Top five spring gardening tips

Pruning, planting and planning your spring garden

Spring is a busy time for gardeners. Get it right now and you'll be all set for the best summer yet. Here are five top tips from our gardening experts for the season ahead.

1. Get on top of your perennials

Spring is a good time to freshen up the soil and apply a little mulch to feed the soil and the plants. As you work through the border there’s still time to do a little dividing of perennials. Lift them, divide the crown and re place the plant in a smaller group or elsewhere, discarding the central part of the crown.

Some of the perennial plants in your borders will be emerging and noticeable above ground and you can navigate through the border without fear of trampling the crowns of the plants.

2. Get ready for a great lawn

Now’s the time to get the lawn mower out of the shed and give the grass the first cut of the season.

Mowers work best if well serviced and sharp. Blades need to be sharpened and balanced and its best to get this done at a garden machinery outlet. If the blades are sharpened at the start of the season then the grass will remain in better condition. The cleaner the cut, the less bruising on the grass and the nicer the appearance and better the health is in your lawn.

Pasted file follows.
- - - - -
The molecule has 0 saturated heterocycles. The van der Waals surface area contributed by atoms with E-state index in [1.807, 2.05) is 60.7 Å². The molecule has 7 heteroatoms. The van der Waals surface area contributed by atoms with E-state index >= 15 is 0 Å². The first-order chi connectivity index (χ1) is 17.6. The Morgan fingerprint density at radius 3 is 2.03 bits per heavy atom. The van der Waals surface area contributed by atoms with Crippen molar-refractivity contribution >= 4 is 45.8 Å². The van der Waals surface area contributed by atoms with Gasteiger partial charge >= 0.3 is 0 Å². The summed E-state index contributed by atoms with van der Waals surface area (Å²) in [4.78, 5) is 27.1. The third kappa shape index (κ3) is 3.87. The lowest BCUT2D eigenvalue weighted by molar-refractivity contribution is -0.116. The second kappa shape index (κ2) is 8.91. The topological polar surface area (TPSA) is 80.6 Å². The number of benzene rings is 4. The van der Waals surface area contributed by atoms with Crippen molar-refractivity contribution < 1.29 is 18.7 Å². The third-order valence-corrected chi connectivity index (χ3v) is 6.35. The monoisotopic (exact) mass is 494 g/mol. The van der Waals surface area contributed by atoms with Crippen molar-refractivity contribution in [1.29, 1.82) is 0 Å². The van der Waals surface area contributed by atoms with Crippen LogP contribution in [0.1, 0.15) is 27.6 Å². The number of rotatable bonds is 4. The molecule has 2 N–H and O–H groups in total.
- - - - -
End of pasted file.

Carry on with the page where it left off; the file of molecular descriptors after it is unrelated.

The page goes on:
Start with the mower set at a much higher level than you would ultimately like. Give your lawn a few cuts at this grade to give the grass blades the best chance of health, strength and rigidity for the season ahead.

Don’t mow your lawn to within an inch of its life. This only helps help weed seeds to penetrate through the short blades and reach bare soil for germination.Leaving your grass a little longer will actually help to catch the seed, and be eradicated with the next pass of the mower.

3. Get planting now

There’s still time to plant bare rooted plants, like top fruit, soft fruit, roses or any trees or shrubs, although aim to have it all done by St. Patrick’s Day (March 17th).

Containerised stock and bare rooted evergreens can still be planted out, but mulch them. The weather often turns windy and dry between March and May. Carry on planting perennials and any Lily, Gladioli and Fritillaria bulbs.

4. Pay attention to your spring bulbs

Now is a great time to lift and divide bulbs which have finished flowering. Take off any faded flowers and seed-heads and tease out the bulbs and their leaves and replant them individually about 60-75mm apart.

5. Don't forget your vegetables

This is a busy time for the vegetable growers. Many of your main crops to be raised from seed can be started in a gently-heated propagator if the ground is still too cold outside.

But remember, as soon as the seed is up, lift them into a cooler, but well-lit place to stop them becoming spindly and weak. The seedlings will need turning, ideally a quarter turn a day to stop them developing one-sided.
            
Thanks to our gardening experts:

Alan Power, Garden and Estate Manager, Stourhead
Matthew Scott, Head Gardener, Emmetts Garden
Neil Porteous, Head of Gardens, Mount Stewart